Emphasis on the word ‘quick’ though, as it was glacially cold. Adrenaline was coursing through my veins after dunking.

And it wasn’t the only time I would feel that adrenaline, as I was fortunate enough to receive some money for Christmas from Nan which I put towards a skydive in Wanaka. I was later told by Nan that the money wasn’t to be spent on skydiving, so I transferred it to my “safe events” budget.

Anyway, after moving the exact same amount of money out of my safe events budget, I booked myself on a 12,000 foot skydive, overlooking two beautiful lakes. It was too blustery to jump so I had to come back on a later date (having waited in the reception for 3 hours), but the weather was much better when I did come back again, so I was glad to have waited.

A safety video, followed by being strapped into my harness, then a short conversation with the man who I would be jumping out of a plane with and I was placing my trust in to bring us both safely from that height. Before I knew it, we were on a tiny plane with 5 other jumpers and their parachute-partners and I was being strapped tightly to mine as he wrapped his legs around the outside of mine and straddled me from behind. We ascended, I looked down and thought how high it was, then saw on one of the parachute guys’ watches that we weren’t even at 5,000 foot high – still a way to go.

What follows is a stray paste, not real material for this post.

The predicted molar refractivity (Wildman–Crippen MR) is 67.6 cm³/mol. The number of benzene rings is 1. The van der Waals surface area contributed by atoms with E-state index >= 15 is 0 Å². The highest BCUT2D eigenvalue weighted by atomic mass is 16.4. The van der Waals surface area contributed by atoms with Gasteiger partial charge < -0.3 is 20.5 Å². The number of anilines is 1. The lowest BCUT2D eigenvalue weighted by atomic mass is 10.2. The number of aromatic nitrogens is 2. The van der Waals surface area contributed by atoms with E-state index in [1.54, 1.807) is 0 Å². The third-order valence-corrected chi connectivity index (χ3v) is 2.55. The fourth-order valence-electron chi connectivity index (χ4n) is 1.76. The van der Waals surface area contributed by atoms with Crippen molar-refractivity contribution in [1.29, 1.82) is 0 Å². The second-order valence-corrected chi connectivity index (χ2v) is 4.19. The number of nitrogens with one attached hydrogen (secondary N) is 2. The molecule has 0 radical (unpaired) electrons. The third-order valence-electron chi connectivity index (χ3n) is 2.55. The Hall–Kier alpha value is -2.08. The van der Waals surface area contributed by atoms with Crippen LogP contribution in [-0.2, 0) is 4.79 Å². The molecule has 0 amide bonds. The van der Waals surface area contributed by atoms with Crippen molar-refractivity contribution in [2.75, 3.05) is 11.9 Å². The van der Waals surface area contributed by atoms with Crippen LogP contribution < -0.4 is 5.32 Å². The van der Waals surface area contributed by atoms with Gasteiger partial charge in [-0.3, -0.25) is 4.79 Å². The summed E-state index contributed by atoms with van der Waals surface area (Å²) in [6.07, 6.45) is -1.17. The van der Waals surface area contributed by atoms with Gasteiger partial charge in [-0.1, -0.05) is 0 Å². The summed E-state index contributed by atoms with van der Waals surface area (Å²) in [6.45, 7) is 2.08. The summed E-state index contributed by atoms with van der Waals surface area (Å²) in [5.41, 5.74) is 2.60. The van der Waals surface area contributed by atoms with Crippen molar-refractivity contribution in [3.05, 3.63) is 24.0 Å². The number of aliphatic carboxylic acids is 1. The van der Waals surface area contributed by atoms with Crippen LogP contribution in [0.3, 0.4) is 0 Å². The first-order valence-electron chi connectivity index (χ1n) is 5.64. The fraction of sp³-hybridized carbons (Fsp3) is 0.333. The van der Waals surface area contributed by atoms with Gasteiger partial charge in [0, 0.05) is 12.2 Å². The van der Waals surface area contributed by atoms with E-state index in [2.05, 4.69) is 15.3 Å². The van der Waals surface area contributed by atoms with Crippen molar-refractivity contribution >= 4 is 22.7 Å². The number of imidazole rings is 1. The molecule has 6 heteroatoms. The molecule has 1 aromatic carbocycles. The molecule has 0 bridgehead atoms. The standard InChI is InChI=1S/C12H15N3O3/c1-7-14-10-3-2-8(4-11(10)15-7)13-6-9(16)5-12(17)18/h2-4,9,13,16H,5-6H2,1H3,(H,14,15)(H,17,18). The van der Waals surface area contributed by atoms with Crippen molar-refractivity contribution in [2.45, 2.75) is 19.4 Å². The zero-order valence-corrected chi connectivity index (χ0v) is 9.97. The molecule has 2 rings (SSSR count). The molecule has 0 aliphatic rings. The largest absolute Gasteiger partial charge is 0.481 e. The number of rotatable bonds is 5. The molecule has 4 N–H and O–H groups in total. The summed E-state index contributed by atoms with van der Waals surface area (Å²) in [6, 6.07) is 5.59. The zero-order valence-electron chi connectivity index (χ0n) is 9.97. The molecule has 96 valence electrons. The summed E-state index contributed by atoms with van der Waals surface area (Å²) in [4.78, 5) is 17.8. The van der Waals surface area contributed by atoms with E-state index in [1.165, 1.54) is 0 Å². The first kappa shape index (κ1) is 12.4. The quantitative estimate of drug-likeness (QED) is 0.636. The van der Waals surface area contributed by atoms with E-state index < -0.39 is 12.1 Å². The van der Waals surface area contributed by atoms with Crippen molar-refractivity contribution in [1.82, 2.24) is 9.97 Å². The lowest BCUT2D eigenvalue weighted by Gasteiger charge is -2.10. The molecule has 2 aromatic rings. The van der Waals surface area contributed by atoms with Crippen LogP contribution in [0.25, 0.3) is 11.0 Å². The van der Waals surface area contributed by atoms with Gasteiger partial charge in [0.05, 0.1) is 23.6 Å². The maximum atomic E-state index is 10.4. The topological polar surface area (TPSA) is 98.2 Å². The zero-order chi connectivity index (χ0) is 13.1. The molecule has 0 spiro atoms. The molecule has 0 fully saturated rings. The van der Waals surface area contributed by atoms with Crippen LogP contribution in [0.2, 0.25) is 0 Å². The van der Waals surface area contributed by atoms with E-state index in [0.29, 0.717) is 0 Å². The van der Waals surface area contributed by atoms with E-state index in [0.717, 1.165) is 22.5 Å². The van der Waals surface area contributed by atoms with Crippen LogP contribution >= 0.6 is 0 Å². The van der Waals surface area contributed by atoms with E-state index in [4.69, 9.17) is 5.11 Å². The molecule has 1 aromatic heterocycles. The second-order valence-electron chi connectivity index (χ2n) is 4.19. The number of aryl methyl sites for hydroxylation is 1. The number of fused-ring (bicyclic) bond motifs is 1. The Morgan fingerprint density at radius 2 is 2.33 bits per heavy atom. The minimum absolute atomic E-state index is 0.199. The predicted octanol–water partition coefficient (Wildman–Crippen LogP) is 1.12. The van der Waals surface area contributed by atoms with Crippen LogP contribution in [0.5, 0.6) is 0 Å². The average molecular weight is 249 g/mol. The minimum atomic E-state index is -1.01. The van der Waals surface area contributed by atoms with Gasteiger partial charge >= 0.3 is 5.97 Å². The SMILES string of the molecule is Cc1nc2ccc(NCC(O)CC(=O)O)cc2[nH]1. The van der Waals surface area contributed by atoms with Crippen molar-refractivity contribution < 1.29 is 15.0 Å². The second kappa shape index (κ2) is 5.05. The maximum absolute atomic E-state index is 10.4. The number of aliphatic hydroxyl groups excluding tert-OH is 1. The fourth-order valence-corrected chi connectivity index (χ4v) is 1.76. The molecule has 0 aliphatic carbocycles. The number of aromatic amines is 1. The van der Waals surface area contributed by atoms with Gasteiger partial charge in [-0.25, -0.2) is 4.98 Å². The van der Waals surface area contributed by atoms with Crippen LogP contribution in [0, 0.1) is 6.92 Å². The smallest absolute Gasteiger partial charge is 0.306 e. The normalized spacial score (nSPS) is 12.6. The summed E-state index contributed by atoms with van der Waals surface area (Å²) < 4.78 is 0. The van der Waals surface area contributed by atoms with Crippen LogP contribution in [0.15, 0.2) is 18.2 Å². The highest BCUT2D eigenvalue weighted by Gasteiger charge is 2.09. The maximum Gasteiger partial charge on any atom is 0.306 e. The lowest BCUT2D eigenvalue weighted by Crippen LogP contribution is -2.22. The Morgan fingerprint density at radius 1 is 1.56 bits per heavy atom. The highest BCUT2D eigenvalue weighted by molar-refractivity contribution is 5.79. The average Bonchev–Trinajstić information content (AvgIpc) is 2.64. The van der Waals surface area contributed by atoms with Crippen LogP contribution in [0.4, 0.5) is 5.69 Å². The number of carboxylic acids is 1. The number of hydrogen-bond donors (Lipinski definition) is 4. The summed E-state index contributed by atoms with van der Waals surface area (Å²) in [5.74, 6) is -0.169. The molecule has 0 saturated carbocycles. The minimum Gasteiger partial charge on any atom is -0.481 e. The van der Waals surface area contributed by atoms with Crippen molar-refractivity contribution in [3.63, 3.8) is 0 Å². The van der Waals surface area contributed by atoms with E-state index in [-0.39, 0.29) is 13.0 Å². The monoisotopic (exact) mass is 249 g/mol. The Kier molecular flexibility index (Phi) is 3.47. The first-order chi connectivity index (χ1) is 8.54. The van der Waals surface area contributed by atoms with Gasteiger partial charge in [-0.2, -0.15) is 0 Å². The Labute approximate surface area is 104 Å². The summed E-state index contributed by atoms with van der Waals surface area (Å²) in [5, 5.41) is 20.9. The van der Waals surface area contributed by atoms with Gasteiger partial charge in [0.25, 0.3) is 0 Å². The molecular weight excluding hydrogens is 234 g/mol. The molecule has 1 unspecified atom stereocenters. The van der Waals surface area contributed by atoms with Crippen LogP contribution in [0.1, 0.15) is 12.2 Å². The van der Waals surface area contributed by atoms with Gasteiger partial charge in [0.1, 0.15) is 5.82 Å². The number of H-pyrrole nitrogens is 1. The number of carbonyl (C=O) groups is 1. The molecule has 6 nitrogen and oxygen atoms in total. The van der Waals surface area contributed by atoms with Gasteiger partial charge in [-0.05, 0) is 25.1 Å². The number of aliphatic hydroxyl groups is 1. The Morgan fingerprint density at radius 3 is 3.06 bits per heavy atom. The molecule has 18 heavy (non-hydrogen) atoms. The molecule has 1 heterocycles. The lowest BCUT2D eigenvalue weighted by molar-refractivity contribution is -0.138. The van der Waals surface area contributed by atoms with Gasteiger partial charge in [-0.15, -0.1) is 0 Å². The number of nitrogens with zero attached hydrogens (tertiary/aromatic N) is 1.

By the time we reached 12,000 feet, we were in the clouds and I was watching people hurl themselves out of the plane, right in front of my eyes… and I was next.

It’s such a smoothly run operation, the guy I was strapped to (my ‘beautiful stranger’ as they’re called) jumps 12 times a day if the conditions are right… I wasn’t worried about any mishaps, but there’s nothing quite like hanging off a flying plane knowing that you’ll be free falling in a matter of moments.

We jumped. We were free falling for nearly a minute. I went through phases of “OH WOW THIS IS SO AWESOME” sheer rigidity of muscles to “relax, enjoy the views” and somewhere in between “Let’s try the breaststroke in mid air.”

What an experience.

Out came the parachute and lots of whooping from me. We ‘chuted around, my beautiful stranger showed me the landscape, pointed out the lakes and the mountains which are ski slopes in winter. It was a bright day and I could see for miles in every direction, it was a sight to behold.

After maybe 10 minutes of descending it came to the landing, which I was told would be a ‘slide in on your bum’ situation, but we ran it in which felt badass, all I needed was an assault rifle and I’d have lived out any boy’s dream of being a paratrooper.

Next up on our trip was a drive down to Milford Sound, Queenstown and hitting the west coast.


P.S. You may have noticed more photos in this post. There are 2 main reasons:

  1. New Zealand is such a damn photogenic place. My camera was in use a lot of the time, and we were up from sunrise to set set every day.
  2. The failure that was the photo situation in the last blog post – Thailand: Take 2


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Much Love,

Late 20’s Crisis